**From New Scientist #2384, 1st March 2003** [link]

The entrants for the marathon formed a long line. They were told to number themselves from 1 upwards using the large stock of sticky-backed digits. This went well until it got to me. My number was an even three-figure perfect square.

The next person added one to my number, collected up the appropriate digits, but then stuck them on his back in the wrong order. The next person added one to that incorrect three-figure number, collected up the appropriate digits, but then stuck them on his back in the wrong order. The next person added one to that incorrect three-figure number, collected up the appropriate digits, but then stuck them on his back in the wrong order, and so on, and so on, and so on. The funny thing was that every third runner after me had a number which was a perfect square.

I only realised that something was wrong when, during the race, I overtook a runner with the same number as mine.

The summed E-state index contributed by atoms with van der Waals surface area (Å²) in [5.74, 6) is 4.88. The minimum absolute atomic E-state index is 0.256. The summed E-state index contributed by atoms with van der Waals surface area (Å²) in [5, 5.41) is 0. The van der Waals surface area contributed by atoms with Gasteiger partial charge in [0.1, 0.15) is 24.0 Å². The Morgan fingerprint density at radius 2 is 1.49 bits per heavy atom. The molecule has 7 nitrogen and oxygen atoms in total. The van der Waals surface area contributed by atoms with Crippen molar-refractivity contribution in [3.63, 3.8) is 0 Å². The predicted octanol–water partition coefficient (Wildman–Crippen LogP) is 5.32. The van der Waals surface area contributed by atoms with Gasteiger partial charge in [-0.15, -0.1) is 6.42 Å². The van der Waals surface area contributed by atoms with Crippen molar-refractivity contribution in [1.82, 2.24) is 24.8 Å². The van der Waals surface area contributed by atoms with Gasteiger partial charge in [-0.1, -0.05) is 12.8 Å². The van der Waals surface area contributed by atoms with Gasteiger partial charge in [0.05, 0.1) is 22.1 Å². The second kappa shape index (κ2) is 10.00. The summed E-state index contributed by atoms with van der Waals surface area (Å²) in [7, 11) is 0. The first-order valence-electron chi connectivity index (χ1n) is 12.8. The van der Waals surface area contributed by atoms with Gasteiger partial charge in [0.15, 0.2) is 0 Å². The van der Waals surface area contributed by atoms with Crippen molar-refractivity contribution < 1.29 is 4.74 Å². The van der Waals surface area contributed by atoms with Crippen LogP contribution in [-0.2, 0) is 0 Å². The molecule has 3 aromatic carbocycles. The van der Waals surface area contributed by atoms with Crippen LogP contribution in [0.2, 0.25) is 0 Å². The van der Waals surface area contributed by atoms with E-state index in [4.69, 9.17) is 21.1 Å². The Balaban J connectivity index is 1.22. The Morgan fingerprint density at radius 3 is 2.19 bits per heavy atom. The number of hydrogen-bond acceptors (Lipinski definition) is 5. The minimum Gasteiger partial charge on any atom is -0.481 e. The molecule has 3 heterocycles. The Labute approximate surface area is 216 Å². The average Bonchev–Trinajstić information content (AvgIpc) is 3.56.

What was that number?

[enigma1228]

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This Python 3 program runs in 60ms.

Solution:The number was 256.The only possible sequences that start with an even 3-digit square, and then repeat that square later on are:

The numbers in brackets are those that are not required to be squares, and, indeed, none of them are squares.

In fact, none of the candidate chains of four numbers that both start and end with a square contain a square in the intermediate positions, so we can just consider transitions between squares. The graph of all such transitions between squares looks like this:

Even squares are shown in red, as are transitions that form a cycle in the graph.

We can see that the only path through the graph starting at an even square and including that square more than once is to start at 256 and go around the cycle of red arrows as many times as you like. It is possible to end the path by exiting the cycle and finishing on the edge to 625 with the last three runners to take numbers. (If there are a suitable number of runners involved (i.e. three, four or five remaining when we get to 361)). If we arrive at a node with only one or two runners remaining to allocate numbers to, we can exit that node without worrying that we need to subsequently allocate a square number.